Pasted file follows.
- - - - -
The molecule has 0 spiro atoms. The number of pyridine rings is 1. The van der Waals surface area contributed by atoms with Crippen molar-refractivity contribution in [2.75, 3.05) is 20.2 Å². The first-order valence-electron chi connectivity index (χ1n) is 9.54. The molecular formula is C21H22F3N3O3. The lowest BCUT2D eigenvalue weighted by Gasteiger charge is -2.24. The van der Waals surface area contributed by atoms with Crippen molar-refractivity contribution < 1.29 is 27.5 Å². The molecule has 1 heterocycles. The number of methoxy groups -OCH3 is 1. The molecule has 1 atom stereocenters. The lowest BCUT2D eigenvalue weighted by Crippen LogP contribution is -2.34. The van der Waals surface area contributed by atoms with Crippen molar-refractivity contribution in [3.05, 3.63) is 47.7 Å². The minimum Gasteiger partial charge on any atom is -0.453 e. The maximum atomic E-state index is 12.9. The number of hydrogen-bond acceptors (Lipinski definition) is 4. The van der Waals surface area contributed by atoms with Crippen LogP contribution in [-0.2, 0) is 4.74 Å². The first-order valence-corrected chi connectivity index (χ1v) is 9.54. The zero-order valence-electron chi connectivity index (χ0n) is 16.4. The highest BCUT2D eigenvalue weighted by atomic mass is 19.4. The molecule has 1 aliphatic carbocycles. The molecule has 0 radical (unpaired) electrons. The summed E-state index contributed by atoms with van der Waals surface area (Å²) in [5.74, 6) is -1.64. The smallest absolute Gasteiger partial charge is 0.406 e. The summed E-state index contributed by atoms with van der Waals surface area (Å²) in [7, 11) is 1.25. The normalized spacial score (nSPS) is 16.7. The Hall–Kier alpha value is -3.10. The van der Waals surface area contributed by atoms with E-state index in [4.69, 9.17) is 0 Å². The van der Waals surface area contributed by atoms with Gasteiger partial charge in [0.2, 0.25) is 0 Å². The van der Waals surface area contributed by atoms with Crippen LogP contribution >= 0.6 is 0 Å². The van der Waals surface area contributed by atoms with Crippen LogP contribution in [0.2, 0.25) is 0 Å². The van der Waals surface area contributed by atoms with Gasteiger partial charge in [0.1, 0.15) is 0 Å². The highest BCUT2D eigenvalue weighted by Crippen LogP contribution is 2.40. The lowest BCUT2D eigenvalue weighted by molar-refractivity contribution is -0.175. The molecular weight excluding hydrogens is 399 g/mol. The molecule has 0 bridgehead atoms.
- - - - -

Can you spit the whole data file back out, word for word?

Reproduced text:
The molecule has 0 spiro atoms. The number of pyridine rings is 1. The van der Waals surface area contributed by atoms with Crippen molar-refractivity contribution in [2.75, 3.05) is 20.2 Å². The first-order valence-electron chi connectivity index (χ1n) is 9.54. The molecular formula is C21H22F3N3O3. The lowest BCUT2D eigenvalue weighted by Gasteiger charge is -2.24. The van der Waals surface area contributed by atoms with Crippen molar-refractivity contribution < 1.29 is 27.5 Å². The molecule has 1 heterocycles. The number of methoxy groups -OCH3 is 1. The molecule has 1 atom stereocenters. The lowest BCUT2D eigenvalue weighted by Crippen LogP contribution is -2.34. The van der Waals surface area contributed by atoms with Crippen molar-refractivity contribution in [3.05, 3.63) is 47.7 Å². The minimum Gasteiger partial charge on any atom is -0.453 e. The maximum atomic E-state index is 12.9. The number of hydrogen-bond acceptors (Lipinski definition) is 4. The van der Waals surface area contributed by atoms with Crippen LogP contribution in [-0.2, 0) is 4.74 Å². The first-order valence-corrected chi connectivity index (χ1v) is 9.54. The zero-order valence-electron chi connectivity index (χ0n) is 16.4. The highest BCUT2D eigenvalue weighted by atomic mass is 19.4. The molecule has 1 aliphatic carbocycles. The molecule has 0 radical (unpaired) electrons. The summed E-state index contributed by atoms with van der Waals surface area (Å²) in [5.74, 6) is -1.64. The smallest absolute Gasteiger partial charge is 0.406 e. The summed E-state index contributed by atoms with van der Waals surface area (Å²) in [7, 11) is 1.25. The normalized spacial score (nSPS) is 16.7. The Hall–Kier alpha value is -3.10. The van der Waals surface area contributed by atoms with E-state index in [4.69, 9.17) is 0 Å². The van der Waals surface area contributed by atoms with Gasteiger partial charge in [0.2, 0.25) is 0 Å². The van der Waals surface area contributed by atoms with Crippen LogP contribution >= 0.6 is 0 Å². The van der Waals surface area contributed by atoms with Crippen LogP contribution in [0.2, 0.25) is 0 Å². The van der Waals surface area contributed by atoms with Gasteiger partial charge in [0.1, 0.15) is 0 Å². The highest BCUT2D eigenvalue weighted by Crippen LogP contribution is 2.40. The lowest BCUT2D eigenvalue weighted by molar-refractivity contribution is -0.175. The molecular weight excluding hydrogens is 399 g/mol. The molecule has 0 bridgehead atoms.